Northern New Mexico Martin Luther King Day Storm (January 16, 2012)

by John Farley

On Martin Luther King Day, 2012, a snowstorm moved across much of the Rocky Mountain region. In New Mexico, it was predicted to be a relatively minor storm, affecting mainly the northwest mountain regions. However, although as far as snow was concerned it was mainly a mountain storm, with accumulations held down in the valley areas due to mixing with rain, the storm produced quite a bit more snow in the north-central mountains than what was predicted. It dumped fully a foot of snow in the Sangre de Cristo mountains just northeast of Santa Fe, and with the low cloud bases the combination of rime and snow accumulation left spectacular scenes in the mountain forests. Additionally, the main part of the storm retreated eastward over the mountains right around sunset, creating spectacular skyscapes over Santa Fe just before sunset.

Here is a wide-angle view of the back edge of the storm as it retreated east over the Sangre de Cristo Mountains:

Here is a more zoomed photo taken a little later, as the light began to redden from the sunset:

Note that the trees on the highest ridge appear white due to a combination of rime and snow. The rime accumulated on the trees earlier due to low cloud bases well below the tops of the mountains, as can be seen in the background where the retreating clouds are still shrouding the next ridge behind the one the sun is hitting. As the snow comes into contact with the rime on the trees, it also sticks to the trees, leading to the phenomenon of "snow ghosts" shown in some of the pictures farther below.

To the northeast, the underside of the clouds was being nicely illuminated by the setting sun:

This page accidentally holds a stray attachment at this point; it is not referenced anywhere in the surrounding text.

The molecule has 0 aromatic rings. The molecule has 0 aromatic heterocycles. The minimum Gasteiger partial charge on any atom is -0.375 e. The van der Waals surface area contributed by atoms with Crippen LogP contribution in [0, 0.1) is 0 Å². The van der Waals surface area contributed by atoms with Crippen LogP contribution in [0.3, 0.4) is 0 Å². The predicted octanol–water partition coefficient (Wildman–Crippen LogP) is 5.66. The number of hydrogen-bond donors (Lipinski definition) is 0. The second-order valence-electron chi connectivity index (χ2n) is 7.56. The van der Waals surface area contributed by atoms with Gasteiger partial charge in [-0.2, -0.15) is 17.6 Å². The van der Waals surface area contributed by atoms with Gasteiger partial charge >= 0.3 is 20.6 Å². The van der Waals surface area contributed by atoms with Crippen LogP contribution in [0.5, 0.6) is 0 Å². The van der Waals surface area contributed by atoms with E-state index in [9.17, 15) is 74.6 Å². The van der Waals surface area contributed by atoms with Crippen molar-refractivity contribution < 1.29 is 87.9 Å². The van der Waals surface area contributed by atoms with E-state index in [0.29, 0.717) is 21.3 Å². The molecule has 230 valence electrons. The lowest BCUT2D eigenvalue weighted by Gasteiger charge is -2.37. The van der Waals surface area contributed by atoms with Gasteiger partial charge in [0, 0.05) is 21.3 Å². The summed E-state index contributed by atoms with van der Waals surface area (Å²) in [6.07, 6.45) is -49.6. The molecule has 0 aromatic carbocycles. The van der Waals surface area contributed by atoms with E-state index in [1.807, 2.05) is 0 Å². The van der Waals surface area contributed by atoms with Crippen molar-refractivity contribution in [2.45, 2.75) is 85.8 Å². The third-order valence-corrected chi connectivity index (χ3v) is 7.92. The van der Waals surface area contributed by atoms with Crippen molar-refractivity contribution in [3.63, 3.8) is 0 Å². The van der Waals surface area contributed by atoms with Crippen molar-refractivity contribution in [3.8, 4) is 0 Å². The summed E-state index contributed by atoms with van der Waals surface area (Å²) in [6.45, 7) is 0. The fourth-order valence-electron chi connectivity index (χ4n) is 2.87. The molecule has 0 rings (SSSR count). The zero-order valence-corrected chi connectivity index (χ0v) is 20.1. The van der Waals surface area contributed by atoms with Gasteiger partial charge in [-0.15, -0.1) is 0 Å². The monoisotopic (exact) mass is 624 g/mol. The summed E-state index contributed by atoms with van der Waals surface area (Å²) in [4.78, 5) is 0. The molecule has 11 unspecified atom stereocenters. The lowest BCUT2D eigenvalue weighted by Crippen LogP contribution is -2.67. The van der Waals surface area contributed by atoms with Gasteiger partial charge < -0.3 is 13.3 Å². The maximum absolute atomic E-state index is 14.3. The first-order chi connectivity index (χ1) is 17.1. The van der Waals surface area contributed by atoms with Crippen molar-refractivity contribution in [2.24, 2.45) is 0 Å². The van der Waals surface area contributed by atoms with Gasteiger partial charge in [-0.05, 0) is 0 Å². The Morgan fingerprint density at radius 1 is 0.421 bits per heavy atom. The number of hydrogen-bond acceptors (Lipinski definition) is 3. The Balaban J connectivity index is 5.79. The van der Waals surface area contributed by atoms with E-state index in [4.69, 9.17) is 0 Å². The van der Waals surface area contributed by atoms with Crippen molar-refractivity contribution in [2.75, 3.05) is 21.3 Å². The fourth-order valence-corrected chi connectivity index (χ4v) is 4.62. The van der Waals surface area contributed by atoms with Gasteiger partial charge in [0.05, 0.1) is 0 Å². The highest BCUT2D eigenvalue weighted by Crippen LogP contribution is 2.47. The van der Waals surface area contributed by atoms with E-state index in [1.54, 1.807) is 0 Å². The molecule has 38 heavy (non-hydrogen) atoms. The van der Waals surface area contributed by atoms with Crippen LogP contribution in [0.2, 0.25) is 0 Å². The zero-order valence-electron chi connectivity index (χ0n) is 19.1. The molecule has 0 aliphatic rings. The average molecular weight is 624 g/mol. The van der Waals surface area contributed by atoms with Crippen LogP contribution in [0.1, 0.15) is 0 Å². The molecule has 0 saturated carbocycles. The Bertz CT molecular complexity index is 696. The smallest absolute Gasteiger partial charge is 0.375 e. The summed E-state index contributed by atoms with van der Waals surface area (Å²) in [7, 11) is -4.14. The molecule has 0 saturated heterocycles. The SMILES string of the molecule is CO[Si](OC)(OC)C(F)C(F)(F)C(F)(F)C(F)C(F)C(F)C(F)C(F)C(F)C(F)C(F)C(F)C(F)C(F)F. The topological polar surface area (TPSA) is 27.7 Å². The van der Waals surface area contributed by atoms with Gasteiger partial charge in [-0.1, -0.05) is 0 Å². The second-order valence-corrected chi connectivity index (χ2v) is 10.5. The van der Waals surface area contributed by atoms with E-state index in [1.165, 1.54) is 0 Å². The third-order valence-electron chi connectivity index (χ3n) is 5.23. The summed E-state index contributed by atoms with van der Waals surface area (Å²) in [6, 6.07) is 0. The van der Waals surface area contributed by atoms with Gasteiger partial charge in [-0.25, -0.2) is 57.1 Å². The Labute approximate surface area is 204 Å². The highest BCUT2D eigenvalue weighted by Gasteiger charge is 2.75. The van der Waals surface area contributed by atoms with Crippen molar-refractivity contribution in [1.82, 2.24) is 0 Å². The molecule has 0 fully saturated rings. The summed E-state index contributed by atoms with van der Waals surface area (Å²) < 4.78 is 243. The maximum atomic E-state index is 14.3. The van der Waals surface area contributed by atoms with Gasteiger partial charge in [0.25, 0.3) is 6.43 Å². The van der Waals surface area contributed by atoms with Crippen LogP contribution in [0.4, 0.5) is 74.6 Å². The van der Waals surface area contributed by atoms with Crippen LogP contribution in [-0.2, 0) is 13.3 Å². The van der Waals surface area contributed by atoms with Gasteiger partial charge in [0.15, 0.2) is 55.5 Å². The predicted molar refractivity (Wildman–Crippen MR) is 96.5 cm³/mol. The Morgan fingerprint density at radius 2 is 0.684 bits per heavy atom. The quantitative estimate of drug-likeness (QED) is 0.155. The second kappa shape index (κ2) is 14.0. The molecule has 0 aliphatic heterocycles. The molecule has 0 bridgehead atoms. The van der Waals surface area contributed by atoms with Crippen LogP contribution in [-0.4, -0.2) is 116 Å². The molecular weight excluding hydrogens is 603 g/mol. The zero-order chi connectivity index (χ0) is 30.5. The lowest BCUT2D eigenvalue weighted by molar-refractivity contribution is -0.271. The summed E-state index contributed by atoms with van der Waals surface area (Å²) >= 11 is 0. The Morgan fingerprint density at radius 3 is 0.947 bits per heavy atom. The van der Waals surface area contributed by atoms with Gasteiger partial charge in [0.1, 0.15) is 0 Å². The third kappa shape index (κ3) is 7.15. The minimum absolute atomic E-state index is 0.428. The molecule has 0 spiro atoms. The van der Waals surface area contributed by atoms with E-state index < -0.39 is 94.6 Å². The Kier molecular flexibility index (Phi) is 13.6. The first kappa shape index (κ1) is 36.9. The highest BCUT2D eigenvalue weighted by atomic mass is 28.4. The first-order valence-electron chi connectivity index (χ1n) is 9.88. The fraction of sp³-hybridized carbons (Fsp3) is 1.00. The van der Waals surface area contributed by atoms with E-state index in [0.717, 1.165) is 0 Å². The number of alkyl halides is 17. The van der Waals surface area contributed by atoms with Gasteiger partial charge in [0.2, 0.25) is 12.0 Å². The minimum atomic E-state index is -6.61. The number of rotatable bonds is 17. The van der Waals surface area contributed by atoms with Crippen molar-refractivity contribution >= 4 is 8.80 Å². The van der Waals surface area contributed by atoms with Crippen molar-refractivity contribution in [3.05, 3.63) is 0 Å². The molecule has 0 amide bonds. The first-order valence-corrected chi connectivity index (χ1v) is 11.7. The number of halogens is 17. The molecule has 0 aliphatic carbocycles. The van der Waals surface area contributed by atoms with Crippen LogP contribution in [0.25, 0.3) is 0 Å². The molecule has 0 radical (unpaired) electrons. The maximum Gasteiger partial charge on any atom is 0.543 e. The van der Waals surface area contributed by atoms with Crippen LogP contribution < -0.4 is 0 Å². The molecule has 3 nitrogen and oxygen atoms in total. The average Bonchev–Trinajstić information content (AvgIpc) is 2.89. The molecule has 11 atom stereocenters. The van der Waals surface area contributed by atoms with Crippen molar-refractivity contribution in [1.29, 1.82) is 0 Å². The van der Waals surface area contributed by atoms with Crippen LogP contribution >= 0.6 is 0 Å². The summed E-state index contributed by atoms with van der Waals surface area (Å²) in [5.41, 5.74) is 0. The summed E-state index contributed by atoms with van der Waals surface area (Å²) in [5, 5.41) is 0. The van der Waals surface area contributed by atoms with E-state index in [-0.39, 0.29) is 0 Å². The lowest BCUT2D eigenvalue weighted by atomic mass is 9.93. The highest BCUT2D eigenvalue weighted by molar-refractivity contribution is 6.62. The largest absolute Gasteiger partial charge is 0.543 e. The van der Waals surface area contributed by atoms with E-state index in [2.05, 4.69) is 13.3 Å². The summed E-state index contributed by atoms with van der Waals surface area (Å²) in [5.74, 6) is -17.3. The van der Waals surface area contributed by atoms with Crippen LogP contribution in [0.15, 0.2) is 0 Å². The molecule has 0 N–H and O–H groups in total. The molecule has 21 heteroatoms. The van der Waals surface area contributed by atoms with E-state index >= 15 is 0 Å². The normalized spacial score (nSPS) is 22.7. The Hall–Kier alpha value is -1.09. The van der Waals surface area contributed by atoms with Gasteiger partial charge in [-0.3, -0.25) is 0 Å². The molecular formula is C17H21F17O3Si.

To the southwest, the retreat of the storm to the east of the Ortiz (left) and Sandia (right) mountains also offered a nice view, as seen in this panorama photomerge of two photos:

These mountains south of Santa Fe and north of Albuquerque missed the brunt of the storm, getting only an inch or two of snow. But from around Santa Fe and Las Vegas north to around Taos, the snow accumulations were much heavier above about 8,000 feet. Only warm temperatures and mixing of rain prevented a substantial accumulation in Santa Fe, where, depending on location and altitude, around a half inch to about 2 inches of wet, sloppy snow accumulated.

The main storm ended around mid-evening, but the next morning Mother Nature offered up a surprise as a final band of snow rotated around through the area north of Santa Fe, producing just a dusting in the valleys but an unpredicted additional two inches in the mountains. This additional accumulation of light, fluffy snow on top of the previous day's major accumulation made for great skiing at Ski Santa Fe, and added to the already-spectacular combination of rime and snow on the trees. When this final band of snow cleared out around noon and the sun began to come out intermittently by mid afternoon, it yielded a spectacular scene:

Some of the best scenes emerged around 4 p.m. when the sky fully cleared. Even in the lower reaches of the ski area and below, the scenes were spectacular. The picture immediately below was taken from the parking lot of the ski area, and the one below that a half mile or so down the road down from the ski area.

This storm was a delight all around - great for the moisture situation in NM's continuing, if hopefully diminshing, drought; great for skiing and for the ski areas, and great for photography!

P.S. - if any of you out there think that storm chasers are the only ones who do stupid things like setting up a tripod in the middle of a highway to take pictures, think again! About a half mile below where I took the last picture, I came around a curve on the still-snowpacked road and there was a local photographer with his tripod in the middle of the road taking a picture of the rimed trees! Except for his car parked on the wrong side of the road and his girlfriend kind of wandering around by the car, which warned people something was up, he probably would have been hit by someone coming around the slick curve; you couldn't see him until you were within 25 or so feet of him! Stupidity know no bounds!